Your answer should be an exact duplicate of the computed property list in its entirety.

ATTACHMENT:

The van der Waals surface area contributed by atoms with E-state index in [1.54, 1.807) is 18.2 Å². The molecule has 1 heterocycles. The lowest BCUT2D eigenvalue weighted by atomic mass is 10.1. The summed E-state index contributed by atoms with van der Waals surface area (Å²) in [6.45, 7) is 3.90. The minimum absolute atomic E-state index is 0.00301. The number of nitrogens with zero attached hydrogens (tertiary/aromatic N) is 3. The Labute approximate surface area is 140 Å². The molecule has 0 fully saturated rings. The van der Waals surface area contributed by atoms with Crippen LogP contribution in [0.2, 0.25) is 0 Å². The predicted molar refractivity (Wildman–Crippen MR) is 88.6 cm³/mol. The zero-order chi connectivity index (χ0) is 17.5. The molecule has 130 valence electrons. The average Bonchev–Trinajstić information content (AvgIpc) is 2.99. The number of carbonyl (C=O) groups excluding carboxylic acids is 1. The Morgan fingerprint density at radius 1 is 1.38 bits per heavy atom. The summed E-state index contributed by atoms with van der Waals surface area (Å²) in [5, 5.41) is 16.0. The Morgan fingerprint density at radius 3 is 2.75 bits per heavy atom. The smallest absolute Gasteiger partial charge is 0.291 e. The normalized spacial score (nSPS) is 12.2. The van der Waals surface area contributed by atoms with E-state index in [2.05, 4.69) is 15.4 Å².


The van der Waals surface area contributed by atoms with E-state index in [1.54, 1.807) is 18.2 Å². The molecule has 1 heterocycles. The lowest BCUT2D eigenvalue weighted by atomic mass is 10.1. The summed E-state index contributed by atoms with van der Waals surface area (Å²) in [6.45, 7) is 3.90. The minimum absolute atomic E-state index is 0.00301. The number of nitrogens with zero attached hydrogens (tertiary/aromatic N) is 3. The Labute approximate surface area is 140 Å². The molecule has 0 fully saturated rings. The van der Waals surface area contributed by atoms with Crippen LogP contribution in [0.2, 0.25) is 0 Å². The predicted molar refractivity (Wildman–Crippen MR) is 88.6 cm³/mol. The zero-order chi connectivity index (χ0) is 17.5. The molecule has 130 valence electrons. The average Bonchev–Trinajstić information content (AvgIpc) is 2.99. The number of carbonyl (C=O) groups excluding carboxylic acids is 1. The Morgan fingerprint density at radius 1 is 1.38 bits per heavy atom. The summed E-state index contributed by atoms with van der Waals surface area (Å²) in [5, 5.41) is 16.0. The Morgan fingerprint density at radius 3 is 2.75 bits per heavy atom. The smallest absolute Gasteiger partial charge is 0.291 e. The normalized spacial score (nSPS) is 12.2. The van der Waals surface area contributed by atoms with E-state index in [2.05, 4.69) is 15.4 Å².